The Black Death
Bubonic plague is a deadly bacterial disease that causes fever and painful swollen lymph nodes called buboes. The disease also causes spots on the skin that are red at first and then turn black. The Black Death was one of the most devastating pandemics in human history, peaking in Europe between 1348 and 1350. Although there were several competing theories
as to the etiology of the Black Death, it has been conclusively proven via analysis of ancient DNA from plague victims in northern and southern Europe that the pathogen responsible is the Yersinia pestis bacterium that causes bubonic plague.
The aim of this paper is:
1. To describe the risks of getting the disease (Bubonic plague)
2. To describe the magnitude and impact of Bubonic Plague
3. To describe the pathogenesis of bubonic plague
4.To describe different ways of managing and controlling the disease clinically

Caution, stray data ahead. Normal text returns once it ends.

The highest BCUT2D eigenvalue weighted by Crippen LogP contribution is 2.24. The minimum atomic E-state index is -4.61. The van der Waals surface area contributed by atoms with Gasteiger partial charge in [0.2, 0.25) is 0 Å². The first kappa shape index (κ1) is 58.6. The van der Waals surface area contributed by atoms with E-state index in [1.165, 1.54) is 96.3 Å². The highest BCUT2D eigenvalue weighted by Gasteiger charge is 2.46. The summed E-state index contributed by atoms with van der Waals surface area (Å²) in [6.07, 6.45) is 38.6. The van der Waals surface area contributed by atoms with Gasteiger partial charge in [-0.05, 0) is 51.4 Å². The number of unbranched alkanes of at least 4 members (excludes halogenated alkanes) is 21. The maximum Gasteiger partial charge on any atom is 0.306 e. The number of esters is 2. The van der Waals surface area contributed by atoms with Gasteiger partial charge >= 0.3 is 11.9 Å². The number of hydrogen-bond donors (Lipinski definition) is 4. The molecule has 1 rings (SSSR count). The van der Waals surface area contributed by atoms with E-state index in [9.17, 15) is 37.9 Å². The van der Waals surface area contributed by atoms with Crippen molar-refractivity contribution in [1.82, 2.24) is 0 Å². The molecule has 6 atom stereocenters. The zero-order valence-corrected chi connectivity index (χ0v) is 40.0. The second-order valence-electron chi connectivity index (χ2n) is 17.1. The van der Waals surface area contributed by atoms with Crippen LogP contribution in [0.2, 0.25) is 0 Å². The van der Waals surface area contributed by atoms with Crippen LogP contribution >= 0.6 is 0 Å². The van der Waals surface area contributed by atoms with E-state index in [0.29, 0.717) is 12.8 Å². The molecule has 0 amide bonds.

This paper is a product of literature review from journals, books and Internet search.
From 1987-2001, the World Health Organization reported an annual average of 38,876 cases of the plague with 2847 deaths worldwide. The number of actual cases was probably much higher, given the failure of many countries to diagnose and report plague. Most cases occur in the developing countries of Africa and Asia. Recent outbreaks of plague have
occurred in Vietnam, India, Algeria, Madagascar, and the northeastern part of the Democratic Republic of the Congo.  During 2000-2001, 95% of the world's cases occurred in Africa. Bubonic plague has a 1-15% mortality rate in treated cases and a 40-60% mortality rate in untreated cases.
Bubonic plague is a threat to man. This disease is very virulent due to its rapid nature of transmission and very high mortality rate if untreated.